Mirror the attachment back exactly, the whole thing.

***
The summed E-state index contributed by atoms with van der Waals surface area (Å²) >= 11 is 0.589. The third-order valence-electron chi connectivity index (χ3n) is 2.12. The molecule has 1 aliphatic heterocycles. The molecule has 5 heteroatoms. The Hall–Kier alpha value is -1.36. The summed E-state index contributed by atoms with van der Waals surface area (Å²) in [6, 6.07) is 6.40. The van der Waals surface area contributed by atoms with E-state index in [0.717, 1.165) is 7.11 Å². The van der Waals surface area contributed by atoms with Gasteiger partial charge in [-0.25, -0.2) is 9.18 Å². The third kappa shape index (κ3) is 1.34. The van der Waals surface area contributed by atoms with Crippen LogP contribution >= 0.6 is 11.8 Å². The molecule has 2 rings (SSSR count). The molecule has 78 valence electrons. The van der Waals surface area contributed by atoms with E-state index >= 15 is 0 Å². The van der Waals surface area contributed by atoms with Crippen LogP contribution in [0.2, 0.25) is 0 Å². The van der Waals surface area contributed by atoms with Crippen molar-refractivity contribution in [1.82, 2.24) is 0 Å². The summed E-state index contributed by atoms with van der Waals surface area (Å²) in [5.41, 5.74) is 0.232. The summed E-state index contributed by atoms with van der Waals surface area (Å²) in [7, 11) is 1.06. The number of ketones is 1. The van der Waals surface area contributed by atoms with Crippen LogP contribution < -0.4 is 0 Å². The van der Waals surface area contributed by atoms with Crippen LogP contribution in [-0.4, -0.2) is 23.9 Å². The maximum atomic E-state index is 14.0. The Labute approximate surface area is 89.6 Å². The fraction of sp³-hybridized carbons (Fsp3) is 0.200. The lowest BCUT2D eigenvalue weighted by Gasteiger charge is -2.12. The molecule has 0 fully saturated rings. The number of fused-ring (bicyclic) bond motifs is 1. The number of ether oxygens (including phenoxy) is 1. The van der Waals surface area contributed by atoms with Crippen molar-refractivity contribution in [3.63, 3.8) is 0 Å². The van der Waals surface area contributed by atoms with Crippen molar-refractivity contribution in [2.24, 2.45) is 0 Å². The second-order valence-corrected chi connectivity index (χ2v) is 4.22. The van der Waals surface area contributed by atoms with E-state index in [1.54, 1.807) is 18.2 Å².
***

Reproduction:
The summed E-state index contributed by atoms with van der Waals surface area (Å²) >= 11 is 0.589. The third-order valence-electron chi connectivity index (χ3n) is 2.12. The molecule has 1 aliphatic heterocycles. The molecule has 5 heteroatoms. The Hall–Kier alpha value is -1.36. The summed E-state index contributed by atoms with van der Waals surface area (Å²) in [6, 6.07) is 6.40. The van der Waals surface area contributed by atoms with E-state index in [0.717, 1.165) is 7.11 Å². The van der Waals surface area contributed by atoms with Gasteiger partial charge in [-0.25, -0.2) is 9.18 Å². The third kappa shape index (κ3) is 1.34. The van der Waals surface area contributed by atoms with Crippen LogP contribution >= 0.6 is 11.8 Å². The molecule has 2 rings (SSSR count). The molecule has 78 valence electrons. The van der Waals surface area contributed by atoms with E-state index >= 15 is 0 Å². The van der Waals surface area contributed by atoms with Crippen LogP contribution in [0.2, 0.25) is 0 Å². The van der Waals surface area contributed by atoms with Crippen molar-refractivity contribution in [1.82, 2.24) is 0 Å². The summed E-state index contributed by atoms with van der Waals surface area (Å²) in [5.41, 5.74) is 0.232. The summed E-state index contributed by atoms with van der Waals surface area (Å²) in [7, 11) is 1.06. The number of ketones is 1. The van der Waals surface area contributed by atoms with Crippen LogP contribution < -0.4 is 0 Å². The van der Waals surface area contributed by atoms with Crippen LogP contribution in [-0.4, -0.2) is 23.9 Å². The maximum atomic E-state index is 14.0. The Labute approximate surface area is 89.6 Å². The fraction of sp³-hybridized carbons (Fsp3) is 0.200. The lowest BCUT2D eigenvalue weighted by Gasteiger charge is -2.12. The molecule has 0 fully saturated rings. The number of fused-ring (bicyclic) bond motifs is 1. The number of ether oxygens (including phenoxy) is 1. The van der Waals surface area contributed by atoms with Crippen molar-refractivity contribution in [3.63, 3.8) is 0 Å². The van der Waals surface area contributed by atoms with Crippen molar-refractivity contribution in [2.24, 2.45) is 0 Å². The second-order valence-corrected chi connectivity index (χ2v) is 4.22. The van der Waals surface area contributed by atoms with E-state index in [1.54, 1.807) is 18.2 Å².